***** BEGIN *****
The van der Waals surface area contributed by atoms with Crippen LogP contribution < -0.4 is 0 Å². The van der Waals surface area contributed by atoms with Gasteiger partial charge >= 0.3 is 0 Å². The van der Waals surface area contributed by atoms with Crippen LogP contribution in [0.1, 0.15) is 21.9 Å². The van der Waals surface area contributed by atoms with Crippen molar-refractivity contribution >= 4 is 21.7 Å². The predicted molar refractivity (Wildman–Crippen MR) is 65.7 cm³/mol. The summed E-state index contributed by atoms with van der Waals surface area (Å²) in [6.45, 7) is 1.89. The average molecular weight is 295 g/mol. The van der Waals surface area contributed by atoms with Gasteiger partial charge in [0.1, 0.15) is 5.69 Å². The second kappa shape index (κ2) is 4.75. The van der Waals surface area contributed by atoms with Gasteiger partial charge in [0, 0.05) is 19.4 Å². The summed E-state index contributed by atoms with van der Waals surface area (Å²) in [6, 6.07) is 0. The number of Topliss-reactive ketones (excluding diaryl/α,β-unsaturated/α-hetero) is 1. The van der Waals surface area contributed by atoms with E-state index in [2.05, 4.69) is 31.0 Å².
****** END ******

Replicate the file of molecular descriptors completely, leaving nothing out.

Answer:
The van der Waals surface area contributed by atoms with Crippen LogP contribution < -0.4 is 0 Å². The van der Waals surface area contributed by atoms with Gasteiger partial charge >= 0.3 is 0 Å². The van der Waals surface area contributed by atoms with Crippen LogP contribution in [0.1, 0.15) is 21.9 Å². The van der Waals surface area contributed by atoms with Crippen molar-refractivity contribution >= 4 is 21.7 Å². The predicted molar refractivity (Wildman–Crippen MR) is 65.7 cm³/mol. The summed E-state index contributed by atoms with van der Waals surface area (Å²) in [6.45, 7) is 1.89. The average molecular weight is 295 g/mol. The van der Waals surface area contributed by atoms with Gasteiger partial charge in [0.1, 0.15) is 5.69 Å². The second kappa shape index (κ2) is 4.75. The van der Waals surface area contributed by atoms with Gasteiger partial charge in [0, 0.05) is 19.4 Å². The summed E-state index contributed by atoms with van der Waals surface area (Å²) in [6, 6.07) is 0. The number of Topliss-reactive ketones (excluding diaryl/α,β-unsaturated/α-hetero) is 1. The van der Waals surface area contributed by atoms with E-state index in [2.05, 4.69) is 31.0 Å².